God’s Glory in the World – Pastor Noel

  • July 3, 2016
Proper 9, C    7th Pentecost
 Glory. It’s a word we use a lot in our worship. We usually say or sing “Glory to God in the highest” as we begin.
In our Psalm today we said, “sing the glory of his name, sing the glory of his praise.”
As we continue, we will affirm that God has made us new people. This is done to show forth God’s “glory in all the world.”
We will affirm Christ’s commandment to “remember his death, proclaim his resurrection and await his coming in glory.”
Both of those “glory” statements can be understood two ways.
We can sit back and let God manifest glory, OR we can participate in manifesting that glory.
We were created to be partners with each other and with God in caring for all of creation. So, sitting back and letting God do it all is not the right way.
It is true that we cannot save the world—God has already done that. We are not asked to save the world, but to be agents of God’s glory through love, peace, healing, mercy, joy…All the gifts we call grace that make up the kingdom of God. Let’s call it the presence of God—easier to understand. God’s glory is indescribable. We cannot see all of God’s glory—we would be blinded and burned up as by the sun.
We can see glimpses of God’s glory in the wonders of nature and in the wonders of human relationships where peace and joy are found.
When we talk about the presence of God, we are describing life lived in God’s glory. The presence of God is not something we die into, the kingdom of God is what we live into right now.
This is how we are Christians, how we follow Jesus.
Jesus had disciples we know by name, and many more about whom we know nothing.
Disciple means “learner.” Once they had sort of learned about God’s presence and God’s glory, they became apostles. (“sort of” because in this life we can never fully know.)
Apostle means “sent out.”
The 12 represent the 12 tribes of Israel. The 70 (or 72, depending on which Bible you read) —these represent the known nations, the whole world in Jesus’ day.
The apostles were not just “sent out” once. The Greek tells us that this is an on-going commission that we are given even today.
The 70, and the 12 in other stories, were sent ahead to prepare people for Jesus’ arrival. Today we are not literally walking with Jesus to Jerusalem, but we still are being sent out to prepare hearts and minds for God’s presence.
So, first we have to be disciples.
We have to be learners about God’s presence. We have to recognize that God loves us– each one of us—not because we are so good, but because God is so good.
We learn that our salvation is a gift from God, not because we are so good, but because God is.
Love and salvation.
Once we get our minds, and especially our hearts, around those two signs of God’s glory, we are ready to help others receive these glorious gifts from God.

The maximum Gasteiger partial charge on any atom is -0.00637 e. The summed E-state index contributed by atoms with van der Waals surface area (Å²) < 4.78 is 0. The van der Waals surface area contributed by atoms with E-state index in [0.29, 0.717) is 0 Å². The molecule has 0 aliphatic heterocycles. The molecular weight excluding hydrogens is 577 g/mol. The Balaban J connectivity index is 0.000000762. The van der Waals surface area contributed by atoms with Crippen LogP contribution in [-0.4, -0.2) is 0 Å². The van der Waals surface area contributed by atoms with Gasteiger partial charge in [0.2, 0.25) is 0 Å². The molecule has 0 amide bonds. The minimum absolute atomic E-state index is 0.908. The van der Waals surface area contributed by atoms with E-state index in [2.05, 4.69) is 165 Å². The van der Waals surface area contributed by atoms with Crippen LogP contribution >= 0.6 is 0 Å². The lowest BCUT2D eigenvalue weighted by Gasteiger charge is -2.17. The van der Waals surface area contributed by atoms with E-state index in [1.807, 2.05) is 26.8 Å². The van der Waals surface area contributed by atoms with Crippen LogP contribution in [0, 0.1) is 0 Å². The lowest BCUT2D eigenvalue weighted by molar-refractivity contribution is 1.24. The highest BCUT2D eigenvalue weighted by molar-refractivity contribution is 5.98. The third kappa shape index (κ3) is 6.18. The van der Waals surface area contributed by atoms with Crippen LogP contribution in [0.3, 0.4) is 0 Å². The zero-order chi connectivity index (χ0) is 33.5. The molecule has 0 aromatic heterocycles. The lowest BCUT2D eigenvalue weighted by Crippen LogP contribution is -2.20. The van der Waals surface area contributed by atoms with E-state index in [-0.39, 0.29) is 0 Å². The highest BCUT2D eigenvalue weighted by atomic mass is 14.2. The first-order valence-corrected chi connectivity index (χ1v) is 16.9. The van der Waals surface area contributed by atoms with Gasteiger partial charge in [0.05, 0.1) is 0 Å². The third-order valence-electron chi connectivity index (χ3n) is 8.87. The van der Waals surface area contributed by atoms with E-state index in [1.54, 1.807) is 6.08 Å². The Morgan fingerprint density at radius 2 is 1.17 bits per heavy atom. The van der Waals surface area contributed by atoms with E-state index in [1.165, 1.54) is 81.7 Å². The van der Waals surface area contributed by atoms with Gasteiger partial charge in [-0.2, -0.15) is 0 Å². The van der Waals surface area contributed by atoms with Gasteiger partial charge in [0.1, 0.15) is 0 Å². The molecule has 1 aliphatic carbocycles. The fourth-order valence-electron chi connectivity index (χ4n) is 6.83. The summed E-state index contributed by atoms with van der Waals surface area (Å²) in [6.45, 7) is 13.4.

Being a disciple is partly learning with our mind—hearing the Scriptures day after day, and also hearing the powerful words of our liturgy.
And being a disciple is partly learning with our heart—accepting God’s love and peace and joy and mercy and all of God’s gifts. They are ours.
Being an apostle is being filled to overflowing with God’s gifts and knowing the joy of life in God’s presence. Being an apostle is going out to share the good news of God’s presence, giving away our gifts.
So being a disciple is taking– taking in God’s gifts of grace: peace, love, joy, forgiveness, and especially, belonging, being God’s beloved children.
Being an apostle is giving—giving away these generous gifts from God, because the only way to appreciate and enjoy them is with others.
Apostles share God’s glory because it is too wonderful to hoard and hang on to.
So following Jesus is a balancing act between taking—being nourished by God, and giving—sharing what God has given us.
But the giving itself is nourishing and helps us find the peace and joy of God’s presence.
As the Dalai Lama says, “If you want to make others happy, practice compassion. If you want to be happy, practice compassion.”
Free Sunday Suppers, Soup on the Docks, giving space for Oasis to meet here—these show our compassion and are signs of God’s presence.
Jesus tells lots of stories about the presence of God. Here are some new ones.
The presence of God is like a moving company that knows moving can be traumatic, so they do everything they can to make it easy. From start to finish their top goal is to make their customers feel happy and comfortable.
The presence of God is like the mill where Polartec is made. When the mill burned, the owner paid all his workers while it was being rebuilt. And he was not a Christian.
The presence of God is like a country where everyone has enough: enough respect; enough opportunities; enough resources; enough compassion to disagree and still be friends; enough love; enough of God’s glory to be dazzled and need sunglasses every day.
As we live in the presence of God we are including, accepting, welcoming, listening, forgiving, reconciling, helping. What could you add?
God’s presence opens us to keep on learning, and sometimes finding blessings where we never expected to find them.
The presence of God is when we love God with all our heart, soul, mind and strength, and love all our neighbors (because God does) and love ourselves (because God does).
And this is how we show forth God’s glory in the world.